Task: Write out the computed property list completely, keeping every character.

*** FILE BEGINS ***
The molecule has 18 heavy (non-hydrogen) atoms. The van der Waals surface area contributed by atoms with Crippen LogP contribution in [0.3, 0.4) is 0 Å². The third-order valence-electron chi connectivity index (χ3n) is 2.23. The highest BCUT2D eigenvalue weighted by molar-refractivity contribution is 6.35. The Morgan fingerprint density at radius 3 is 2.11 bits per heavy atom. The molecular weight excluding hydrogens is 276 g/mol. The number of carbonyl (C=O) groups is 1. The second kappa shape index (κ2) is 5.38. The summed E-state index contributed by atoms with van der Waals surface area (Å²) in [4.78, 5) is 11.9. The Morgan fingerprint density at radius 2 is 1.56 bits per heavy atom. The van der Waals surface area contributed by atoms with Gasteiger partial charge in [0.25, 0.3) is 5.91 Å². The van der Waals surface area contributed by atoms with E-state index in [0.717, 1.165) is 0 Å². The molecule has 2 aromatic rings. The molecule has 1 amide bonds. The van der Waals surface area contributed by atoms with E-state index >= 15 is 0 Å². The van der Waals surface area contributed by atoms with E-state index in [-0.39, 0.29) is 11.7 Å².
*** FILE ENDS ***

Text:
The molecule has 18 heavy (non-hydrogen) atoms. The van der Waals surface area contributed by atoms with Crippen LogP contribution in [0.3, 0.4) is 0 Å². The third-order valence-electron chi connectivity index (χ3n) is 2.23. The highest BCUT2D eigenvalue weighted by molar-refractivity contribution is 6.35. The Morgan fingerprint density at radius 3 is 2.11 bits per heavy atom. The molecular weight excluding hydrogens is 276 g/mol. The number of carbonyl (C=O) groups is 1. The second kappa shape index (κ2) is 5.38. The summed E-state index contributed by atoms with van der Waals surface area (Å²) in [4.78, 5) is 11.9. The Morgan fingerprint density at radius 2 is 1.56 bits per heavy atom. The van der Waals surface area contributed by atoms with Gasteiger partial charge in [0.25, 0.3) is 5.91 Å². The van der Waals surface area contributed by atoms with E-state index in [0.717, 1.165) is 0 Å². The molecule has 2 aromatic rings. The molecule has 1 amide bonds. The van der Waals surface area contributed by atoms with E-state index >= 15 is 0 Å². The van der Waals surface area contributed by atoms with E-state index in [-0.39, 0.29) is 11.7 Å².